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 Trade tensions hurting global economy
Category:Current Affairs  
Subject:People and society   ; International trade   ; Fair competition  
Source:China Daily Global
Publish Date:10-10-2019
Growth will fall to its lowest rate since the beginning of the decade, says IMF
Trade tensions are taking a toll on the global economy and a lasting solution is necessary, Kristalina Georgieva, managing director of the International Monetary Fund said on Tuesday.
Georgieva, who this month took the IMF helm from Christine Lagarde, said the global economy is now in a "synchronized slowdown", and global trade growth has come to a near standstill, with trade disputes and the ensuing uncertainty and Brexit continuing to hold back economic potential.
"This widespread deceleration means that growth this year will fall to its lowest rate since the beginning of the decade," Georgieva said in her speech "Decelerating Growth Calls for Accelerating Action".
Showing a graphic of projected global GDP loss from the lengthy trade conflict between the United States and China, Georgieva said the cumulative effect of trade conflicts could mean a loss of around $700 billion by 2020, or about 0.8 percent of the GDP.
The indirect effects of the trade war, including the loss of confidence and productivity and market reactions-are far greater than the direct economic impact of the tariffs, Georgieva said.
The 66-year-old Bulgarian economist turned to the packed audience and asked if there was anyone from Switzerland.
"Well, maybe it's right that there is nobody from Switzerland because in this scenario the whole economy of Switzerland disappears," she said, referring to the estimation that the global GDP loss would be close to the size of Switzerland's entire economy.
Shan Weijian, group chairman and CEO of PAG, a Hong Kongbased private equity firm, said the trade dispute, if it continues, will compromise the international trading system, which relies on a global division of labor based on each country's comparative advantage. "Once that system becomes less dependable-when disrupted, for instance, by the boycotts and hostility of trade wars-countries will start decoupling from one another," he said in a recent article.
Noting that China and the US are "joined at the hip" economically, Shan said any attempt to decouple the two economies will bring catastrophic consequences for both, and for the world at large.
Noting the Bulgarian Ambassador to the US Tihomir Stoytchev was among the audience, Georgieva said, "I'm going to use a Bulgarian proverb: We are in the position that we can take a horse to water-by showing the evidence peace is better than war-but we cannot make the horse drink-that has to go into national self-interest and decision-making."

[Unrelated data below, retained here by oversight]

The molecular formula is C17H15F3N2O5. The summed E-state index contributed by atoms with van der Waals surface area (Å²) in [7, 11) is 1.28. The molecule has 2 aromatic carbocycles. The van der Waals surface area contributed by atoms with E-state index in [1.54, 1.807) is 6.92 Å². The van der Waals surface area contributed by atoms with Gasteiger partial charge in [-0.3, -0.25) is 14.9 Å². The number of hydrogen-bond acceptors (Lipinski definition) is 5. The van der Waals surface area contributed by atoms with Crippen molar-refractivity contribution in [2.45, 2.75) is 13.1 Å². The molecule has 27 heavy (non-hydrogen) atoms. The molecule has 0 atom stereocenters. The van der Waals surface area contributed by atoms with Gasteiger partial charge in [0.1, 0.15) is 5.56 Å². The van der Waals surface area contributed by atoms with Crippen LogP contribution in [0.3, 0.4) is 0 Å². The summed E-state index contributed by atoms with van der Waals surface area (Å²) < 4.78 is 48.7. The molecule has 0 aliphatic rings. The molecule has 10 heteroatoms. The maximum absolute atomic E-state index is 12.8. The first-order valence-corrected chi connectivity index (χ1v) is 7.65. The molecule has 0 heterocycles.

She said countries need to address legitimate concerns related to their trade practices and also to "improve, not abandon" a more modern global trading system, particularly to unlock the full potential of services and e-commerce.
Quoting a quip that the IMF stands for "It's Mostly Fiscal", Georgieva urged countries to deploy-or get ready to deploy-fiscal firepower, including an increase in spending especially in infrastructure and research and development in developed countries, which will help boost demand and growth potential.
The new IMF chief also urged countries to act quickly to implement structural reforms, which as IMF research has found, could raise productivity and generate enormous economic gains.
"Potential job losses from automation and shifting demographics require countries to reform the structure of their economies," she said. "If we do not act, many countries will be stuck in mediocre growth."
She borrowed a proverb from Vietnam, the home country of a young IMF colleague who "sadly passed away" last year to highlight the urgency of action: "The time to jump is before your feet get wet."
She also called for countries to embrace international cooperation, from safely adapting to fintech, to fully implementing the financial regulatory reform agenda, to fighting money laundering and the financing of terrorism, and addressing climate change.
"We are, in the IMF, committed to assist countries to reduce carbon emissions and become more climate-resilient and we recognize that at the current average carbon price of $2 per metric ton, most people and most companies have very little financial incentives to make this transition," she said.
Limiting global warming to a safe level requires a significantly higher carbon price, and taxing carbon is a laudable strategy, according to Georgieva.
"My professor of statistics loved to say about averages: 'You put your head in the refrigerator, you put your feet in the oven, your temperature is average, but you're dead,'" Georgieva said.
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